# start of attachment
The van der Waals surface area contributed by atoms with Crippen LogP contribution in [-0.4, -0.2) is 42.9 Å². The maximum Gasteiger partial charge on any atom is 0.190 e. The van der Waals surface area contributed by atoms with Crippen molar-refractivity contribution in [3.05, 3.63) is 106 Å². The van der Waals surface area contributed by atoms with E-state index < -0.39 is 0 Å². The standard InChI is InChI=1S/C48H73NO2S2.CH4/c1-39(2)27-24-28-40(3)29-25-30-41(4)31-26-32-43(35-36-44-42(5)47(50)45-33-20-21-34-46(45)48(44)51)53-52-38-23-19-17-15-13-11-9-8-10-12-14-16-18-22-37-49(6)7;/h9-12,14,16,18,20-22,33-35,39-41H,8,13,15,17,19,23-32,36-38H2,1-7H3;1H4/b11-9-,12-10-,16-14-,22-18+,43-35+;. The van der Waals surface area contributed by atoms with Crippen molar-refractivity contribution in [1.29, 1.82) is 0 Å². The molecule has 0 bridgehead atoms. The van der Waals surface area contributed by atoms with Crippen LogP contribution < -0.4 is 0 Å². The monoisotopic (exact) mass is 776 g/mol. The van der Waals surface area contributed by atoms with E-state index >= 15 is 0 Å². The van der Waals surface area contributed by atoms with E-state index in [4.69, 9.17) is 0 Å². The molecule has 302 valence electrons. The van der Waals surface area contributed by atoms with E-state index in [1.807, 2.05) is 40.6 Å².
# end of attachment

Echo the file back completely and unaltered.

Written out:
The van der Waals surface area contributed by atoms with Crippen LogP contribution in [-0.4, -0.2) is 42.9 Å². The maximum Gasteiger partial charge on any atom is 0.190 e. The van der Waals surface area contributed by atoms with Crippen molar-refractivity contribution in [3.05, 3.63) is 106 Å². The van der Waals surface area contributed by atoms with E-state index < -0.39 is 0 Å². The standard InChI is InChI=1S/C48H73NO2S2.CH4/c1-39(2)27-24-28-40(3)29-25-30-41(4)31-26-32-43(35-36-44-42(5)47(50)45-33-20-21-34-46(45)48(44)51)53-52-38-23-19-17-15-13-11-9-8-10-12-14-16-18-22-37-49(6)7;/h9-12,14,16,18,20-22,33-35,39-41H,8,13,15,17,19,23-32,36-38H2,1-7H3;1H4/b11-9-,12-10-,16-14-,22-18+,43-35+;. The van der Waals surface area contributed by atoms with Crippen molar-refractivity contribution in [1.29, 1.82) is 0 Å². The molecule has 0 bridgehead atoms. The van der Waals surface area contributed by atoms with Crippen LogP contribution < -0.4 is 0 Å². The monoisotopic (exact) mass is 776 g/mol. The van der Waals surface area contributed by atoms with E-state index >= 15 is 0 Å². The van der Waals surface area contributed by atoms with E-state index in [4.69, 9.17) is 0 Å². The molecule has 302 valence electrons. The van der Waals surface area contributed by atoms with E-state index in [1.807, 2.05) is 40.6 Å².